Electronic Configuration

The IMI30 tow vehicle uses 6 separate transducer arrays on its port and starboard sides (1 transmit and 2 receive arrays on each side), which operate at  frequencies between 24 and 30 kHz to minimize crosstalk. Each receive array contains two rows of elements spaced nominally one-half wavelength apart.  Operating frequencies, pulse lengths and transmit power can be programmed while the system is in operation. The high power capability results in a high signal-to-noise ratio, which improves the quality of bathymetric measurements and widens the swath of seafloor over which sidescan data are collected.  IMI30 uses an advanced network of digital signal processors on the towfish and in the shipboard data acquisition electronics to control the operation of the sonars, and to process acoustic data.  Other significant features include digitization at the receiver, multiple channels of quadrature-detected data, and a high-bandwidth optical fiber link to the surface.

Bathymetric Capabilities

IMI30 determines bathymetry by using the phase difference of the signals from dual arrays to measure the angle of returning echoes on either side of the vehicle. Flexible data processing software allows power, ping rate and frequency to vary in order to maximize the swath width and data quality with changing seafloor depth and acoustic properties. IMI30 accounts for ray bending due to acoustic velocity in the water by applying an empirical transfer function based on data collected during a calibration test at the beginning of each survey.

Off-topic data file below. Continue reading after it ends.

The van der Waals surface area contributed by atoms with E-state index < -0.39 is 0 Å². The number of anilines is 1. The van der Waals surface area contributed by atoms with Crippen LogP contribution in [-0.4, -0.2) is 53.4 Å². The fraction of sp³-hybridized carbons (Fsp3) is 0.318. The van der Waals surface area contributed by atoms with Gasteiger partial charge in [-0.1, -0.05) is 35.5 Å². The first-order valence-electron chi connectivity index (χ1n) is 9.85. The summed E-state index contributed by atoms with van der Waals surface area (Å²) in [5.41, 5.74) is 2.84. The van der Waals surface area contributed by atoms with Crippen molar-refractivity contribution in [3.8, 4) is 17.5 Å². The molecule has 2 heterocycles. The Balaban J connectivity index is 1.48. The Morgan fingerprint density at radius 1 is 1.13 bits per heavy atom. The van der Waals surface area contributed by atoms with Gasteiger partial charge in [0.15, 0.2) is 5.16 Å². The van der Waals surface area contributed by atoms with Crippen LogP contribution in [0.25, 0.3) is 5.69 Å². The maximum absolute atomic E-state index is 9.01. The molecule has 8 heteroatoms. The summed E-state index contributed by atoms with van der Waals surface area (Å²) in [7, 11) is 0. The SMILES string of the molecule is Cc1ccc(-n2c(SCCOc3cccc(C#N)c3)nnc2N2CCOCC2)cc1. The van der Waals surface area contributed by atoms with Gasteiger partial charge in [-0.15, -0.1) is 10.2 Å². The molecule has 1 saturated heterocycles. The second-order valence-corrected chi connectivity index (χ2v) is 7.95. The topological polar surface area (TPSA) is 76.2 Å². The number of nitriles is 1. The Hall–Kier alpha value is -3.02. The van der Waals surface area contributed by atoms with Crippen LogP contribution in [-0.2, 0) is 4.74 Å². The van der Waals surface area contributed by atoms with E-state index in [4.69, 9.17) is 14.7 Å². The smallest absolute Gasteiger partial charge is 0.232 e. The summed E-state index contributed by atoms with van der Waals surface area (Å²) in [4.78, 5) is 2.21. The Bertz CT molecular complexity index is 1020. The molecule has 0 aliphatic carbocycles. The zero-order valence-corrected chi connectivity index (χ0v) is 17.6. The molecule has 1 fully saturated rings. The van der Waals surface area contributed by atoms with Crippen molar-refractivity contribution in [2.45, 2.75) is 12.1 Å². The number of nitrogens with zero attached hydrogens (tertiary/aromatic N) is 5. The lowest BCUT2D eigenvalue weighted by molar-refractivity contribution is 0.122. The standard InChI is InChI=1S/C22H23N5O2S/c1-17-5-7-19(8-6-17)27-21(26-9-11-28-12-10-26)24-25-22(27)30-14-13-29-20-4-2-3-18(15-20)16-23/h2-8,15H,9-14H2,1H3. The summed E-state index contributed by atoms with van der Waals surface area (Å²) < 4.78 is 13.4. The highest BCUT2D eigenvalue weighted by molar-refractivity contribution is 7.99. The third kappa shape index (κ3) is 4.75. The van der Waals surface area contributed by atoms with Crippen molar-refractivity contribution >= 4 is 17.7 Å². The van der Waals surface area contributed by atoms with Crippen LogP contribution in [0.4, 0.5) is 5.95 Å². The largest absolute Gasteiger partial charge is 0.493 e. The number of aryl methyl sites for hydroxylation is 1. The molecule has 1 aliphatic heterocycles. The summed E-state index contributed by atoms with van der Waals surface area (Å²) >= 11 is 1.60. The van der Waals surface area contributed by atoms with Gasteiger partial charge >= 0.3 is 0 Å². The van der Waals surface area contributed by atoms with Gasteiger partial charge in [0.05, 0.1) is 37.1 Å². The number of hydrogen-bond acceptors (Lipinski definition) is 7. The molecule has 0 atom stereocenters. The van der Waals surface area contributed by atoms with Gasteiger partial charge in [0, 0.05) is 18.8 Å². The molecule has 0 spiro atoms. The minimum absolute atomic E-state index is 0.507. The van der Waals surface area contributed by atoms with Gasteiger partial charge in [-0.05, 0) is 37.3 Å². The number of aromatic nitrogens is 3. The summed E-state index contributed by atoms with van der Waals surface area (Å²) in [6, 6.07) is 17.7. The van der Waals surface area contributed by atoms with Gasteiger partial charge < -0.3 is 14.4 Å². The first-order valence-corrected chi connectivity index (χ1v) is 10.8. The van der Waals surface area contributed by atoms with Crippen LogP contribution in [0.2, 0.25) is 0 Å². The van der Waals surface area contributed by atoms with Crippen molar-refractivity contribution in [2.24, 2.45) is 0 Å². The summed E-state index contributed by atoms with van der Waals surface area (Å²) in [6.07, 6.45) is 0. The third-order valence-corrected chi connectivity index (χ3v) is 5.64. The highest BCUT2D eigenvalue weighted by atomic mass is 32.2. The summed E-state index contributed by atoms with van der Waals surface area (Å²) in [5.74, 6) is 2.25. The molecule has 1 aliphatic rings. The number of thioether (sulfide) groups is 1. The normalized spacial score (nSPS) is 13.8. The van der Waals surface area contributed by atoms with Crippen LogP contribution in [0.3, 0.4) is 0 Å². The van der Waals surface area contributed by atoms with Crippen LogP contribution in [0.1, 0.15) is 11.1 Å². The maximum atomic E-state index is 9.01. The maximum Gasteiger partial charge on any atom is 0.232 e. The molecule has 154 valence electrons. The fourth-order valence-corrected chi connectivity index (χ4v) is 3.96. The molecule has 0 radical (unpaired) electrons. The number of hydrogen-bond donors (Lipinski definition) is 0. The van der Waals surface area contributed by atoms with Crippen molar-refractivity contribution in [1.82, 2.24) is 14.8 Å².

Auxiliary Sensors

Additional sensors can be mounted on either the tow vehicle or the depressor weight, depending upon project needs.  A Honeywell HNR2300 Digital magnetometer is often deployed on the towfish body itself.  A subbottom profiler, designed and built by HMRG engineers, can be deployed on the depressor weight.  This subbottom profiler is designed to use similar electronics as the IMI30 towfish and is programmable for frequency and pulse lengths; a frequency of 4 kHz is the usual configuration for this sensor.  This subbottom profiler also uses a dedicated heading and attitude sensor that is also located on the depressor weight.

Launch and Recovery System

The IMI30 system is designed for portability and ease of use on different ships. For deployment, the towfish is lifted by a crane or A-frame and lowered into the water.  It is attached to a 40 m-long umbilical cable that in turn is attached to a 700 to 1000-kg depressor weight. The weight is required because the towfish is slightly positively buoyant (so that the towfish will return to the surface if the umbilical breaks), and because the resulting two-body towing configuration decouples the towfish from the heave of the ship. The depressor weight is attached to the ship by a cable that is spooled from a winch mounted on the deck of the ship.  In addition to mechanically supporting the towfish, the tow cable carries power down to the towfish and data up to the ship.